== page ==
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|Osaka University, Japan|
|Keynote: J Pet Environ Biotechnol|
|The global logistics strategy is driven by the new economic structure. Oil is considered as one of the most consumed energy resource in Japan. Due to lack of the domestic resource, Japan was the second-largest importer of oil in the world after the United States in 2009. This country is primarily dependent on the Middle East for its oil imports, as roughly 80 percent of Japanese crude oil imports originate in the region up from 70 percent in the mid-1980. In this paper, we propose an optimization approach to solve the international crude oil transportation problem. In order to increase the efficiency, the assignment, the sequence and the loading volume of demands should be optimized simultaneously. In many practical situations, these decisions are executed manually by the negotiation between the human operators based on the contract with suppliers individually. In order to help the decision of human operators, the automatic generation of the practical ship scheduling is highly required to avoid the human errors and increase the efficiency of decision making. In this paper, we present matheuristics application to propose a solution approach to the international crude oil transportation problem based on a real loading planning case in Japanese oil industry. A column generation approach together with partial optimization metaheuristics under special intensification conditions is proposed to solve the problem efficiently. Computational results demonstrate the effectiveness of the proposed method.|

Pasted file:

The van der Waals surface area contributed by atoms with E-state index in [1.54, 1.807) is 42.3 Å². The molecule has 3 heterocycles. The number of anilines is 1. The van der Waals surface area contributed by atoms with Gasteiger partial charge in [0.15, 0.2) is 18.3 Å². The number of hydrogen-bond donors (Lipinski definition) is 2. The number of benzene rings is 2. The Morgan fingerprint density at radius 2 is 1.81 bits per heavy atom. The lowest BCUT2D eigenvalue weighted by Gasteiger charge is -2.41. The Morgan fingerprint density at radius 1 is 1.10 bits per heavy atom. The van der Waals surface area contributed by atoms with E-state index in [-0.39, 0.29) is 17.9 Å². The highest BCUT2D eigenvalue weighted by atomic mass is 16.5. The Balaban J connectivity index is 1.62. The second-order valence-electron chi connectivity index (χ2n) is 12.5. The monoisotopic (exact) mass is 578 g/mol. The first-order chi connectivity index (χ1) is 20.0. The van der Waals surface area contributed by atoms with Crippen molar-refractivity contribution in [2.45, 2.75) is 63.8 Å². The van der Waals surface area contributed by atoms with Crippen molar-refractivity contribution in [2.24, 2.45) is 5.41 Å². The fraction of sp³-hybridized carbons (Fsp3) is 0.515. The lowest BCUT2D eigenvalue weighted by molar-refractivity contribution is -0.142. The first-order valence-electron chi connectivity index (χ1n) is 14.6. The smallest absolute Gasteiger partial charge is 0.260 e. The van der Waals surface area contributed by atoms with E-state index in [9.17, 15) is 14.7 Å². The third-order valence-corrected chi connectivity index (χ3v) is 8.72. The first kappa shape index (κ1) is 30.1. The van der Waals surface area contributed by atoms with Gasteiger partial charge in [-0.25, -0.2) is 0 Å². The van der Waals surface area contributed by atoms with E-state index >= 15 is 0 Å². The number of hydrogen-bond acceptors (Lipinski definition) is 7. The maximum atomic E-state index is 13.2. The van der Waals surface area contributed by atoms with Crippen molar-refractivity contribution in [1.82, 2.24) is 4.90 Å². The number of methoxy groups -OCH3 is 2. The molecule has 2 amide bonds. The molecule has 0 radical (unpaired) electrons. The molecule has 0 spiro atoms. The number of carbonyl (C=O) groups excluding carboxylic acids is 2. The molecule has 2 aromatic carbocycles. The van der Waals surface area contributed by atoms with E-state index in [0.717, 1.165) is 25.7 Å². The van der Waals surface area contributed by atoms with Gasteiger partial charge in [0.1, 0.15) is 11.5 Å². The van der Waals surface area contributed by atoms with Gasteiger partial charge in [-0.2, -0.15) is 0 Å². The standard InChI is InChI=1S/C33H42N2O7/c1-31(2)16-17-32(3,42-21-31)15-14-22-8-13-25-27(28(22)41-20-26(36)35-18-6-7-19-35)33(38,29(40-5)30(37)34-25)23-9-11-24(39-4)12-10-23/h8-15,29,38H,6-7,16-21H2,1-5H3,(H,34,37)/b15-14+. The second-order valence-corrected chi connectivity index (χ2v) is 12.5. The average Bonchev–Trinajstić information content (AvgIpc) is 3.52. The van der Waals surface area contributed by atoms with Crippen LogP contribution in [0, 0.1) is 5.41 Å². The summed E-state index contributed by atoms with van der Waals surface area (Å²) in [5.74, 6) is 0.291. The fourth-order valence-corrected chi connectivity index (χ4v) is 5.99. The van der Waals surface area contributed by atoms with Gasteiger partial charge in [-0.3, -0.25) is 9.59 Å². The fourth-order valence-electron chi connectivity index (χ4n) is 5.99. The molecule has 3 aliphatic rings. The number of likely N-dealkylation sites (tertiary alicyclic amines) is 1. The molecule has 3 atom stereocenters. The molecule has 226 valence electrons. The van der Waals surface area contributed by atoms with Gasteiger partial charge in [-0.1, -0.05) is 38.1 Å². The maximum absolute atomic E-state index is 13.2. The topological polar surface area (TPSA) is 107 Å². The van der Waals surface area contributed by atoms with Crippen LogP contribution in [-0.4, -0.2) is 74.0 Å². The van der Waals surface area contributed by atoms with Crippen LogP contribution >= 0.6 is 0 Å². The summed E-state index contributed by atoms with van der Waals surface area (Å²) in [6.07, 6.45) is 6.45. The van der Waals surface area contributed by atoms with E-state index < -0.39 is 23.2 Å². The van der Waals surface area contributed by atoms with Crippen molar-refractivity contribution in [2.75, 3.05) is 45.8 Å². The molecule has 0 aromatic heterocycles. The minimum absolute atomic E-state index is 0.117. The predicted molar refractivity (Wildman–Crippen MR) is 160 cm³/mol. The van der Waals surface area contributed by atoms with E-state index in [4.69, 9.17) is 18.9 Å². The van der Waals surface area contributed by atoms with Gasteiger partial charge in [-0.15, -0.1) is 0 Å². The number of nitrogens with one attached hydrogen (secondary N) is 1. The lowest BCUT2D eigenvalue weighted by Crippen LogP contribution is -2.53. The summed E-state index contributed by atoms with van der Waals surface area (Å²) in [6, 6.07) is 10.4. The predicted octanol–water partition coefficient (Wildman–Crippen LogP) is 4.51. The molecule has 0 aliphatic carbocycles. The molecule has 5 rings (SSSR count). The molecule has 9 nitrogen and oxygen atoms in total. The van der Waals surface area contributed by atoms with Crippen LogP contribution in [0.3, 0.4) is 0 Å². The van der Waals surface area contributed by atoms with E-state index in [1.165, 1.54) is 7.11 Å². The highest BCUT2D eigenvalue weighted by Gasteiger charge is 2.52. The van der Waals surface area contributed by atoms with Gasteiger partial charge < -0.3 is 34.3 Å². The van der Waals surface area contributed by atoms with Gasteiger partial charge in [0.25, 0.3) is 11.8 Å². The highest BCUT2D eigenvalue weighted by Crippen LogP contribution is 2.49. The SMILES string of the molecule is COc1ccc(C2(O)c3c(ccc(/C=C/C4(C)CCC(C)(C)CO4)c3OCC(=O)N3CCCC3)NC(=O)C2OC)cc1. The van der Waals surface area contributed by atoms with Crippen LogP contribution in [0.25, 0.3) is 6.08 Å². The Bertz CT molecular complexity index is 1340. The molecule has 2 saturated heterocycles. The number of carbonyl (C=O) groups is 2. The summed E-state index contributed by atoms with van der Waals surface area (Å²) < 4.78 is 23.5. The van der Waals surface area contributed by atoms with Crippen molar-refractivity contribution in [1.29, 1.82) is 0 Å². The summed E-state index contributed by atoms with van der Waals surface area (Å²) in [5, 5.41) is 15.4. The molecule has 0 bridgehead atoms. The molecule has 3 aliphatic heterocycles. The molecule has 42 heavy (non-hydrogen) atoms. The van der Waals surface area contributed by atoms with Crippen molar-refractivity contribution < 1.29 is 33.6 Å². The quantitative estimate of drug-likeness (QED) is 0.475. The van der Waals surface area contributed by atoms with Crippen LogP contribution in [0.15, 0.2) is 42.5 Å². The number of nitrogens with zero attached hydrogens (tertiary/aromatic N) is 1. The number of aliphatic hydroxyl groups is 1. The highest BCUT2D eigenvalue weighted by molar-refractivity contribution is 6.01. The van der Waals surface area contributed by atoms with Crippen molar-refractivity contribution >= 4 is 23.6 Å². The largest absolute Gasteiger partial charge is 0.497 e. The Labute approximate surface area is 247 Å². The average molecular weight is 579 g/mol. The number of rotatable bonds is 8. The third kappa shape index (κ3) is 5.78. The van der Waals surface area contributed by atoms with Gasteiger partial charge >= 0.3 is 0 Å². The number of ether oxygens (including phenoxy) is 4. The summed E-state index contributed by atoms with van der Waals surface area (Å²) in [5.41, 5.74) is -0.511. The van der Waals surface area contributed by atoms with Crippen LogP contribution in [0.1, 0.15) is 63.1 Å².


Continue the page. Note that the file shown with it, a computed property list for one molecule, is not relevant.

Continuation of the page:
Tatsushi Nishi received the BS degree in Chemical Engineering from Kyoto University, Kyoto, Japan and PhD degree in Process Systems Engineering from Kyoto University, Kyoto, Japan. He became a Research Associate with the Department of Electrical and Electronic Engineering at Okayama University, Okayama, Japan. Currently, he is an Associate Professor with the Department of Mathematical Science for Social Systems, Graduate School of Engineering Science at Osaka University, Japan. His research interests include discrete optimization, discrete event systems, production scheduling, decentralized optimization algorithms, supply chain optimization, multiple mobile robots control and manufacturing systems. He has authored or coauthored more than 100 technical publications. He has won several awards including National Instruments Corporation Young Investigator Award from the 2006 International Symposium on Flexible Automation; 2014, 2015 Outstanding Paper award from the IEEE International Conference on Industrial Engineering and Engineering Management.
Email: [email protected]
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